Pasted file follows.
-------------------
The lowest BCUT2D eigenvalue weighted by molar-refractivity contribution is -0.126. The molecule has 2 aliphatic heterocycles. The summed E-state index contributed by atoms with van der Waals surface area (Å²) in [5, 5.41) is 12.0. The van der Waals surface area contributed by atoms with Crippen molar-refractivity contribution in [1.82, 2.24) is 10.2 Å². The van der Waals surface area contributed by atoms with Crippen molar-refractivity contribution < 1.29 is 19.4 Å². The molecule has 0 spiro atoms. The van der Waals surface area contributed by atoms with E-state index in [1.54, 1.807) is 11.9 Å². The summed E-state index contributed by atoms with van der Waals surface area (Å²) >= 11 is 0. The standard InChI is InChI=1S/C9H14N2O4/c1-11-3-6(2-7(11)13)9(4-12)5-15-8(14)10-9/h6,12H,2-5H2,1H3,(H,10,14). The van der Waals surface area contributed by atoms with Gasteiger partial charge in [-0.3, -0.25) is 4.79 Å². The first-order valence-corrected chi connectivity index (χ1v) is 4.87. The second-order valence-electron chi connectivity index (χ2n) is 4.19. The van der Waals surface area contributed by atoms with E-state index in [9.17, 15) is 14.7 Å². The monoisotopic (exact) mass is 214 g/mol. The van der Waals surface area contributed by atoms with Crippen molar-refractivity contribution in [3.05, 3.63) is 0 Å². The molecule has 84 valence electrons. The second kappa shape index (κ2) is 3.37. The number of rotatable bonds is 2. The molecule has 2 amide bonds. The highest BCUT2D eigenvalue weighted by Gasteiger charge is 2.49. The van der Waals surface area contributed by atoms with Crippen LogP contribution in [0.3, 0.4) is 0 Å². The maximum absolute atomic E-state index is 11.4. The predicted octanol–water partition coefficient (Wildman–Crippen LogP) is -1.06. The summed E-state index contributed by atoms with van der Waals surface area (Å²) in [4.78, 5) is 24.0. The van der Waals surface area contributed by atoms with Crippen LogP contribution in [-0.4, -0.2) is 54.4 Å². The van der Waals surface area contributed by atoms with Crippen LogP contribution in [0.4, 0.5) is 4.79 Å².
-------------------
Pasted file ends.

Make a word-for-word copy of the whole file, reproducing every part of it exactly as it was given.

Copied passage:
The lowest BCUT2D eigenvalue weighted by molar-refractivity contribution is -0.126. The molecule has 2 aliphatic heterocycles. The summed E-state index contributed by atoms with van der Waals surface area (Å²) in [5, 5.41) is 12.0. The van der Waals surface area contributed by atoms with Crippen molar-refractivity contribution in [1.82, 2.24) is 10.2 Å². The van der Waals surface area contributed by atoms with Crippen molar-refractivity contribution < 1.29 is 19.4 Å². The molecule has 0 spiro atoms. The van der Waals surface area contributed by atoms with E-state index in [1.54, 1.807) is 11.9 Å². The summed E-state index contributed by atoms with van der Waals surface area (Å²) >= 11 is 0. The standard InChI is InChI=1S/C9H14N2O4/c1-11-3-6(2-7(11)13)9(4-12)5-15-8(14)10-9/h6,12H,2-5H2,1H3,(H,10,14). The van der Waals surface area contributed by atoms with Gasteiger partial charge in [-0.3, -0.25) is 4.79 Å². The first-order valence-corrected chi connectivity index (χ1v) is 4.87. The second-order valence-electron chi connectivity index (χ2n) is 4.19. The van der Waals surface area contributed by atoms with E-state index in [9.17, 15) is 14.7 Å². The monoisotopic (exact) mass is 214 g/mol. The van der Waals surface area contributed by atoms with Crippen molar-refractivity contribution in [3.05, 3.63) is 0 Å². The molecule has 84 valence electrons. The second kappa shape index (κ2) is 3.37. The number of rotatable bonds is 2. The molecule has 2 amide bonds. The highest BCUT2D eigenvalue weighted by Gasteiger charge is 2.49. The van der Waals surface area contributed by atoms with Crippen LogP contribution in [0.3, 0.4) is 0 Å². The maximum absolute atomic E-state index is 11.4. The predicted octanol–water partition coefficient (Wildman–Crippen LogP) is -1.06. The summed E-state index contributed by atoms with van der Waals surface area (Å²) in [4.78, 5) is 24.0. The van der Waals surface area contributed by atoms with Crippen LogP contribution in [-0.4, -0.2) is 54.4 Å². The van der Waals surface area contributed by atoms with Crippen LogP contribution in [0.4, 0.5) is 4.79 Å².